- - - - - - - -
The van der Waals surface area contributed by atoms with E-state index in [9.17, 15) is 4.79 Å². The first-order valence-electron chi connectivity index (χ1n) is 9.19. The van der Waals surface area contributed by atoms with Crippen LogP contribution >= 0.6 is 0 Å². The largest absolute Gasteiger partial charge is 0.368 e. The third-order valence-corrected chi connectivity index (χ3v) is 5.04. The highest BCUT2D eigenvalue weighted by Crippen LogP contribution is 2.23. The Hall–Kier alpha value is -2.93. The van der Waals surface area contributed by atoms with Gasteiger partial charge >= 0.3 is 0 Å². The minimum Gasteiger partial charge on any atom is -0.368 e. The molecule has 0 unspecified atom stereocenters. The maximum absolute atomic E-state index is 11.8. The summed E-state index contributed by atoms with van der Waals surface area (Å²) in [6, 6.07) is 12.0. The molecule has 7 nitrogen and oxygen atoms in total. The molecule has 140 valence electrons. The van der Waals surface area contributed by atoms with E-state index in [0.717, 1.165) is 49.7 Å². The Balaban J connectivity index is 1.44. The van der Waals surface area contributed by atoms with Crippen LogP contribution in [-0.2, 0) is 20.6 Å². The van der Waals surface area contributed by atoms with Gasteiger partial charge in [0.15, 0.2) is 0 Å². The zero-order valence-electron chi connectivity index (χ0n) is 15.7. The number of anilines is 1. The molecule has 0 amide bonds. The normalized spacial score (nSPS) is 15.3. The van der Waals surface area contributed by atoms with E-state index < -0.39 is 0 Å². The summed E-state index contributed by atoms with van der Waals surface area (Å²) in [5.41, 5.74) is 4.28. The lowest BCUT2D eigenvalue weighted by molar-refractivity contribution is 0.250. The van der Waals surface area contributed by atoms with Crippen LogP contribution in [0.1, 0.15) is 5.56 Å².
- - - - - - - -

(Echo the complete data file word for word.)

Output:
The van der Waals surface area contributed by atoms with E-state index in [9.17, 15) is 4.79 Å². The first-order valence-electron chi connectivity index (χ1n) is 9.19. The van der Waals surface area contributed by atoms with Crippen LogP contribution >= 0.6 is 0 Å². The largest absolute Gasteiger partial charge is 0.368 e. The third-order valence-corrected chi connectivity index (χ3v) is 5.04. The highest BCUT2D eigenvalue weighted by Crippen LogP contribution is 2.23. The Hall–Kier alpha value is -2.93. The van der Waals surface area contributed by atoms with Gasteiger partial charge >= 0.3 is 0 Å². The minimum Gasteiger partial charge on any atom is -0.368 e. The molecule has 0 unspecified atom stereocenters. The maximum absolute atomic E-state index is 11.8. The summed E-state index contributed by atoms with van der Waals surface area (Å²) in [6, 6.07) is 12.0. The molecule has 7 nitrogen and oxygen atoms in total. The molecule has 140 valence electrons. The van der Waals surface area contributed by atoms with E-state index in [0.717, 1.165) is 49.7 Å². The Balaban J connectivity index is 1.44. The van der Waals surface area contributed by atoms with Crippen LogP contribution in [-0.2, 0) is 20.6 Å². The van der Waals surface area contributed by atoms with Gasteiger partial charge in [0.15, 0.2) is 0 Å². The zero-order valence-electron chi connectivity index (χ0n) is 15.7. The number of anilines is 1. The molecule has 0 amide bonds. The normalized spacial score (nSPS) is 15.3. The van der Waals surface area contributed by atoms with E-state index < -0.39 is 0 Å². The summed E-state index contributed by atoms with van der Waals surface area (Å²) in [5.41, 5.74) is 4.28. The lowest BCUT2D eigenvalue weighted by molar-refractivity contribution is 0.250. The van der Waals surface area contributed by atoms with Crippen LogP contribution in [0.1, 0.15) is 5.56 Å².